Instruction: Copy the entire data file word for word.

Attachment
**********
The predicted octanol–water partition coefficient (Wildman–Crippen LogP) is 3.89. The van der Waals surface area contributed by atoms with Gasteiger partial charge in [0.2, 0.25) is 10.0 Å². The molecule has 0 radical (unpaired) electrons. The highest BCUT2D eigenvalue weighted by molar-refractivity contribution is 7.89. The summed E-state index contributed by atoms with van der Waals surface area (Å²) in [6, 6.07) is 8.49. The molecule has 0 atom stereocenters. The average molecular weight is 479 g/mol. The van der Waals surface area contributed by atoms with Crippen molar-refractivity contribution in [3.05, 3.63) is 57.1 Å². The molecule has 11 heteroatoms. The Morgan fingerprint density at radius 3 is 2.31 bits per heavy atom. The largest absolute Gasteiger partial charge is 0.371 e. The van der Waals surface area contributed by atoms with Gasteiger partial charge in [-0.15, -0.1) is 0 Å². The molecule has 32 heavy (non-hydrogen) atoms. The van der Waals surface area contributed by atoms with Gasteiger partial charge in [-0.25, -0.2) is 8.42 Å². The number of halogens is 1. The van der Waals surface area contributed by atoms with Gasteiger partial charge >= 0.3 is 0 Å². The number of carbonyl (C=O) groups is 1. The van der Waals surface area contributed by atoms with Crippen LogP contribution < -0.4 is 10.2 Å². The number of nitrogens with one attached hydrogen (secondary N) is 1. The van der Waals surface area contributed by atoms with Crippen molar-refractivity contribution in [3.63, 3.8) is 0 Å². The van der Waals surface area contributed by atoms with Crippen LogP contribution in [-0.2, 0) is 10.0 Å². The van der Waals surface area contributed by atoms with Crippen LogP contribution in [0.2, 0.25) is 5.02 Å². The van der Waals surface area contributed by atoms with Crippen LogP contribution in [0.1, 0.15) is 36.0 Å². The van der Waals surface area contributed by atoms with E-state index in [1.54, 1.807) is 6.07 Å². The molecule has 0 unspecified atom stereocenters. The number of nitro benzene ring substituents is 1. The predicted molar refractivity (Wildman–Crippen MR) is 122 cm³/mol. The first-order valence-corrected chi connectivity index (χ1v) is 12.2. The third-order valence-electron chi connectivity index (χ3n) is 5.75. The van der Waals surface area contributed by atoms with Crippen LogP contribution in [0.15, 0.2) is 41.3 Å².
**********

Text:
The predicted octanol–water partition coefficient (Wildman–Crippen LogP) is 3.89. The van der Waals surface area contributed by atoms with Gasteiger partial charge in [0.2, 0.25) is 10.0 Å². The molecule has 0 radical (unpaired) electrons. The highest BCUT2D eigenvalue weighted by molar-refractivity contribution is 7.89. The summed E-state index contributed by atoms with van der Waals surface area (Å²) in [6, 6.07) is 8.49. The molecule has 0 atom stereocenters. The average molecular weight is 479 g/mol. The van der Waals surface area contributed by atoms with Crippen molar-refractivity contribution in [3.05, 3.63) is 57.1 Å². The molecule has 11 heteroatoms. The Morgan fingerprint density at radius 3 is 2.31 bits per heavy atom. The largest absolute Gasteiger partial charge is 0.371 e. The van der Waals surface area contributed by atoms with Gasteiger partial charge in [-0.15, -0.1) is 0 Å². The molecule has 32 heavy (non-hydrogen) atoms. The van der Waals surface area contributed by atoms with Gasteiger partial charge in [-0.25, -0.2) is 8.42 Å². The number of halogens is 1. The van der Waals surface area contributed by atoms with Gasteiger partial charge >= 0.3 is 0 Å². The number of carbonyl (C=O) groups is 1. The van der Waals surface area contributed by atoms with Crippen LogP contribution < -0.4 is 10.2 Å². The number of nitrogens with one attached hydrogen (secondary N) is 1. The van der Waals surface area contributed by atoms with Crippen molar-refractivity contribution in [3.63, 3.8) is 0 Å². The van der Waals surface area contributed by atoms with Crippen LogP contribution in [-0.2, 0) is 10.0 Å². The van der Waals surface area contributed by atoms with Crippen LogP contribution in [0.2, 0.25) is 5.02 Å². The van der Waals surface area contributed by atoms with Crippen LogP contribution in [0.1, 0.15) is 36.0 Å². The van der Waals surface area contributed by atoms with E-state index in [1.54, 1.807) is 6.07 Å². The molecule has 0 unspecified atom stereocenters. The number of nitro benzene ring substituents is 1. The predicted molar refractivity (Wildman–Crippen MR) is 122 cm³/mol. The first-order valence-corrected chi connectivity index (χ1v) is 12.2. The third-order valence-electron chi connectivity index (χ3n) is 5.75. The van der Waals surface area contributed by atoms with Crippen LogP contribution in [0.15, 0.2) is 41.3 Å².